4. Be social and connect. Even if you’re not announcing your goals to the world on YouTube or doing all the things you want to do first, it is still important to be social. Research on social networks and health show remarkable links (pun intended) between our social networks and our health behaviours. Smoking, obesity and mental health are all enhanced by having strong social networks (however you connect — this isn’t just about Facebook or Twitter). Building strong connections with people can offer so much benefit in terms of keeping you healthy, informed and “human”.
5. Help yourself by helping others. If you want to reach your goals, try helping others reach theirs. Working with your friends and family to support them in reaching their goals can actually strengthen your own resolve. Communities of practice are groups of individuals that are motivated to support each other in solving particular problems that often fall outside of traditional lines of work, discipline or problem domain. These collectives are often self-organized and volunteer-oriented and because of that, they capitalize on many of the aforementioned points. Find a community of people tackling the same problems and offer your assistance and wisdom. In doing so, you might find that you start to work through your own challenges and issues. Research on complex systems shows that small, incremental changes over a long time will produce much more stable change than radical upheavals at once.
New Year’s resolutions are problems because they often set us up for failure. Perhaps the one resolution that you will want to follow this year is to skip the resolution altogether and commit to doing something small often and enjoying yourself and those around you while you do it.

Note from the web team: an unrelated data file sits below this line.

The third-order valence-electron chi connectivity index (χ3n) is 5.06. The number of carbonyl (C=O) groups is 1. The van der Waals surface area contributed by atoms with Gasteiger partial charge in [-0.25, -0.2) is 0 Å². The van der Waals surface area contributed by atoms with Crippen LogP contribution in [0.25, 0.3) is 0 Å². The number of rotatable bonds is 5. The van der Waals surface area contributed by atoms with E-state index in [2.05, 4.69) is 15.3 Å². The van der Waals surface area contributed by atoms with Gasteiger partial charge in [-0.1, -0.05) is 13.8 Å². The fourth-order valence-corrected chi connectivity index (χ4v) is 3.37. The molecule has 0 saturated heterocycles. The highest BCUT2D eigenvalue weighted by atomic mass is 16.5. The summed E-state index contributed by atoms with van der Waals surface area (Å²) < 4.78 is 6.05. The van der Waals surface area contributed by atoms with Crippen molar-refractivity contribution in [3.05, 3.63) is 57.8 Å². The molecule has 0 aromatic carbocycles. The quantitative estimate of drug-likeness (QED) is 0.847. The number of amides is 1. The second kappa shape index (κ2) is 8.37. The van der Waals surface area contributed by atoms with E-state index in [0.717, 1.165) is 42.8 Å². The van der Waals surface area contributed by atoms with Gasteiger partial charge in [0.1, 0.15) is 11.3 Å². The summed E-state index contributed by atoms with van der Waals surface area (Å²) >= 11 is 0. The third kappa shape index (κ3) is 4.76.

2 thoughts on “New Year’s Resolutions: If You Must…”
I find it quite interesting that there is research suggesting to “keep quiet”. I know that if I didn’t have my boyfriend, I wouldn’t have been able to lose about 50 lbs a few summers ago. I needed him when I felt anxious to talk to instead of reaching for a chocolate bar to comfort me. I never shared my journey with my parents because I wasn’t comfortable, but I definitely needed to talk to someone.
Thanks for your comments Nour. The language of “keep quiet” is an awkward one because social support is so important. The key here isn’t to stop sharing your dreams and ideas, but rather it can be more useful to speak of your aspirations rather than specific goals. At the same time, telling those closest to you is not a bad idea either; it’s part of sharing yourself. What the evidence suggests is that when you start speaking of your goal a part of your brain relaxes and starts to convince itself that the deed is already done. It’s probably the reason why you feel so good when you tell someone something that you’ve been holding back (like not having someone to talk about a problem and then finding that friend who will listen).
So the lesson here — and the evidence is still in development — seems to be this: keep the specifics to yourself, but the overall aim as something you can share. Keep in mind, this is ONLY for goals, not for support needs in everyday life.
This is much different than seeking out support. If you’re going through a tough time, needing people to support you, or just looking for someone to bounce ideas off of then sharing is so important. Having social support is one of the best things in life and really something that will do more for your health than almost anything, period.